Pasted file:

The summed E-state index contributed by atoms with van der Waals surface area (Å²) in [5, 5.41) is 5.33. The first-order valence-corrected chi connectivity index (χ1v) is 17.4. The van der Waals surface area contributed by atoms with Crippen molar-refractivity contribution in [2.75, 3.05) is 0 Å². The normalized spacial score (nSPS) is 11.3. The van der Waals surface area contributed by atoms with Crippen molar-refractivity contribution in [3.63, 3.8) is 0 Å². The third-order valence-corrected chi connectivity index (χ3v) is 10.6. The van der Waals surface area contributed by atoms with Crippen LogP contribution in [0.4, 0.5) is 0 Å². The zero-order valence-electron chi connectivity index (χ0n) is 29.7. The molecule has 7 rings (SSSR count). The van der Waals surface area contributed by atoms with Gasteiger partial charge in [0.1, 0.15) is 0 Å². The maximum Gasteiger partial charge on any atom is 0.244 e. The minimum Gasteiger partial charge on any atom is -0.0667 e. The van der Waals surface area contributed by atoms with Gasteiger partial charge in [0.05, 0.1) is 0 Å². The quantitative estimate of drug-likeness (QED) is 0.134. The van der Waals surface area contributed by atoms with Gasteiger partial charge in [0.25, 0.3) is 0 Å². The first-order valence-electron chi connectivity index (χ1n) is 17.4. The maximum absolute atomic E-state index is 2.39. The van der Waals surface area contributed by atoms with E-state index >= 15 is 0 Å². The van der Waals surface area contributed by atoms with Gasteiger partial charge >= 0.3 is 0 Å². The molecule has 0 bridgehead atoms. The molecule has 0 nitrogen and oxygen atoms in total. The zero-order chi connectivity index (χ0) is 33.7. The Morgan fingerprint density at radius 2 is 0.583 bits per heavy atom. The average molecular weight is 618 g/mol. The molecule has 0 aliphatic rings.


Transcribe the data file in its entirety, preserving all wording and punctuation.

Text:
The summed E-state index contributed by atoms with van der Waals surface area (Å²) in [5, 5.41) is 5.33. The first-order valence-corrected chi connectivity index (χ1v) is 17.4. The van der Waals surface area contributed by atoms with Crippen molar-refractivity contribution in [2.75, 3.05) is 0 Å². The normalized spacial score (nSPS) is 11.3. The van der Waals surface area contributed by atoms with Crippen molar-refractivity contribution in [3.63, 3.8) is 0 Å². The third-order valence-corrected chi connectivity index (χ3v) is 10.6. The van der Waals surface area contributed by atoms with Crippen LogP contribution in [0.4, 0.5) is 0 Å². The zero-order valence-electron chi connectivity index (χ0n) is 29.7. The molecule has 7 rings (SSSR count). The van der Waals surface area contributed by atoms with Gasteiger partial charge in [0.1, 0.15) is 0 Å². The maximum Gasteiger partial charge on any atom is 0.244 e. The minimum Gasteiger partial charge on any atom is -0.0667 e. The van der Waals surface area contributed by atoms with Gasteiger partial charge in [0.05, 0.1) is 0 Å². The quantitative estimate of drug-likeness (QED) is 0.134. The van der Waals surface area contributed by atoms with Gasteiger partial charge in [0.25, 0.3) is 0 Å². The first-order valence-electron chi connectivity index (χ1n) is 17.4. The maximum absolute atomic E-state index is 2.39. The van der Waals surface area contributed by atoms with E-state index >= 15 is 0 Å². The van der Waals surface area contributed by atoms with Gasteiger partial charge >= 0.3 is 0 Å². The molecule has 0 bridgehead atoms. The molecule has 0 nitrogen and oxygen atoms in total. The zero-order chi connectivity index (χ0) is 33.7. The Morgan fingerprint density at radius 2 is 0.583 bits per heavy atom. The average molecular weight is 618 g/mol. The molecule has 0 aliphatic rings.